Carnap, Brandom, and the “myth of the given”

Recently I came across the following from Robert Brandom (he’s talking about “representationalism” and Rorty’s attack on it):

The proximal difficulty is that thinking of our broadly cognitive and intentional relations with our environment principally in terms of our representing things as being thus and so (thinking of the mind as a ‘mirror of nature’) requires, he thinks, commitment to various kinds of epistemically privileged representations.  Prime among these, in their 20th-century analytic form, are what is given in sensory experience and cognitively transparent meanings. . . Representations of these sorts are understood as having a natural or intrinsic epistemic privilege so that their mere occurrence entails that we know or understand something. But there is no way to cash out this sort of intrinsic authority in terms of the practices of using expressions or interacting with each other or our world. . . [In] ‘Empiricism and the Philosophy of Mind’ (1956) Sellars mounts a broadly pragmatist critique of the idea of things known simply by being in some sensory state, and in “Two Dogmas of Empiricism’. . . Quine does the same for the idea of things known simply by our grasp of our own meanings. (Rorty took it as persuasive evidence of how hard it is fully to disentangle ourselves from this particular tar baby that Sellars seemed to hold on to a version of the analyticity Quine had discredited, and Quine remained committed to the sensory given.  Carnap, of course, embraced both forms of givenness.)  (Huw Price et al. Expressivism, Pragmatism, and Representationalism, p. 92)

Carnap at no point in his career, even in the Aufbau, “embraced” either form of “givenness.”  Brandom’s gratuitous assertion Continue reading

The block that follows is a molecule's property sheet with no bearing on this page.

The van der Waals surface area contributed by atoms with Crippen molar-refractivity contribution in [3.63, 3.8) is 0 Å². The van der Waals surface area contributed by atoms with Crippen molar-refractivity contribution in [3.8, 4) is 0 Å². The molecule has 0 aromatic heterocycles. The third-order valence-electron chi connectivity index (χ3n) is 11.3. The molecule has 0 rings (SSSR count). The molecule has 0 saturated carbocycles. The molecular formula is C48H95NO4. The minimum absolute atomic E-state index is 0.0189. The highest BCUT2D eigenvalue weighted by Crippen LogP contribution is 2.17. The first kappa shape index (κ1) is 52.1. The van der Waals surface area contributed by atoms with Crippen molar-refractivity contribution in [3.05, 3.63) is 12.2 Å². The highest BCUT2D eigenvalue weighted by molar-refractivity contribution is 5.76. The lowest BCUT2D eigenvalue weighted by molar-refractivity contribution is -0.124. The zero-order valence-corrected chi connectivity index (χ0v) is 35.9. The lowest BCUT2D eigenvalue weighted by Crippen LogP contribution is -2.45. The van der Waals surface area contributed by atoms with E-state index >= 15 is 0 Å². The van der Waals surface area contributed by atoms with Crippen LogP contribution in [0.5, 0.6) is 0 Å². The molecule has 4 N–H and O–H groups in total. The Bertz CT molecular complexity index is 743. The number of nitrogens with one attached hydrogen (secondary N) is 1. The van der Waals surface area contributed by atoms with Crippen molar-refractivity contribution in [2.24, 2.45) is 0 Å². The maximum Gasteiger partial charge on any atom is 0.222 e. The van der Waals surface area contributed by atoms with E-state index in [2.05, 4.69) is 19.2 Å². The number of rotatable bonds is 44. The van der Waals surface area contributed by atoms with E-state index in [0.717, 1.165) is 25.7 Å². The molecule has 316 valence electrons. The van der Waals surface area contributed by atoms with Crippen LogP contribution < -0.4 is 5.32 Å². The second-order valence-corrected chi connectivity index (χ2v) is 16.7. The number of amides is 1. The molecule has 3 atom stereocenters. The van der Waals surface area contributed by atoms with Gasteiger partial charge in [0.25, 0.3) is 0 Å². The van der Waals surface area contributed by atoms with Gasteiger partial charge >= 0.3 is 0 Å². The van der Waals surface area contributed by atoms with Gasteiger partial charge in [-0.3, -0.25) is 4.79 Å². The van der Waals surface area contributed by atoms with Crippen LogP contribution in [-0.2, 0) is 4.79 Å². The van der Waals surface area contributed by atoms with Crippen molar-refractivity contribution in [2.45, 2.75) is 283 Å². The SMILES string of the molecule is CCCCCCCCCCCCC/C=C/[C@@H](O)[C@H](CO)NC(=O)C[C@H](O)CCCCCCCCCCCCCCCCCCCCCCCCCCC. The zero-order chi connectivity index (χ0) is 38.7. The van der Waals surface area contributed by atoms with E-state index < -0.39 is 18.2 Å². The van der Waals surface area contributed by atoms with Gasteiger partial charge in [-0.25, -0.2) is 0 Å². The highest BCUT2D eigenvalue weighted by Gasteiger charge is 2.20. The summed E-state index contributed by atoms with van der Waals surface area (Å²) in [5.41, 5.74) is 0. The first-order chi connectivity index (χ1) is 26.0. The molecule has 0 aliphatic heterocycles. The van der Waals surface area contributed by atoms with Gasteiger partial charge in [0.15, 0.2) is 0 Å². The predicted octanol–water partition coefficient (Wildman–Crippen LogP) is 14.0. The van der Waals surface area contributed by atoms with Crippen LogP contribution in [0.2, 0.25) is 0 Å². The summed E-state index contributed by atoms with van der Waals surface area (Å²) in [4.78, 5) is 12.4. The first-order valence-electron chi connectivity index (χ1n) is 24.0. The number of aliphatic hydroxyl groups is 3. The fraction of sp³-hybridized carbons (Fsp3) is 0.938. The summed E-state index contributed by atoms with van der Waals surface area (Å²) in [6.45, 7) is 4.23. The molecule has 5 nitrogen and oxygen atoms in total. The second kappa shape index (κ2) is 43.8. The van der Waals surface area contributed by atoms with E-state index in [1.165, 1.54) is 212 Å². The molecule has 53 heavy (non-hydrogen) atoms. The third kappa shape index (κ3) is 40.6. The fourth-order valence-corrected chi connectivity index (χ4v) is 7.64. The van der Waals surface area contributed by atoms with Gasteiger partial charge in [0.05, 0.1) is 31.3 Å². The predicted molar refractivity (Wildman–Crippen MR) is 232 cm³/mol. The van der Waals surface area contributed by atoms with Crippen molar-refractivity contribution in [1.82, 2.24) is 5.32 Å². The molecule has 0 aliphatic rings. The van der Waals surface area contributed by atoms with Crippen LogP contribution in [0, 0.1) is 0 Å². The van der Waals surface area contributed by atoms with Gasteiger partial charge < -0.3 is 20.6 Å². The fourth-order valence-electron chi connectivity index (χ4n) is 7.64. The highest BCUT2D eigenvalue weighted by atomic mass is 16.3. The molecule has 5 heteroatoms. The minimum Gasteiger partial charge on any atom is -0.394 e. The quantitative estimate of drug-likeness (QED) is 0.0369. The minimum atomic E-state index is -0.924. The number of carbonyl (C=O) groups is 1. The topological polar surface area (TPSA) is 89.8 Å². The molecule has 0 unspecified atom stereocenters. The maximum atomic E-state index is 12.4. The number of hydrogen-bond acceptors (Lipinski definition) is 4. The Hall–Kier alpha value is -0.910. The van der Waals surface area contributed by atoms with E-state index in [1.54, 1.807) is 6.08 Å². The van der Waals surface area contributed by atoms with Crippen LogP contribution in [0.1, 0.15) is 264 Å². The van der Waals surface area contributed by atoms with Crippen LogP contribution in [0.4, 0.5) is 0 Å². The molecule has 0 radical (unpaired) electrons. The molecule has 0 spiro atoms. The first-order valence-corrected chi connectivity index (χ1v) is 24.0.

Empirical application of a Carnapian perspective

My main philosophical interest all along has been in the philosophy of social science, and I’ve found Carnap interesting as a refreshingly different perspective on that subject (which wasn’t his subject) from the currently most popular ones, which I have to admit I mostly find pretty dreary — especially the endless wallowing in “social ontology,” or “social ontologies.”  (So you can see how one might find Carnap’s rejection of ontology refreshing.)

I haven’t had much time to work out my ideas on social science over the past couple of years (since my paper with Sheilagh Ogilvie on evidence in social and economic history, and a related review article), but I’m getting back to them, and was recently invited to post something about them (particularly as they apply to language) on the site History and Philosophy of the Language Sciences.  This post is just a small corner of a much larger conception, but may be of interest to some readers of this blog as it focusses on philosophy of language, and the nature of meaning, from an empirical point of view.  I think the connections to Carnap will be obvious.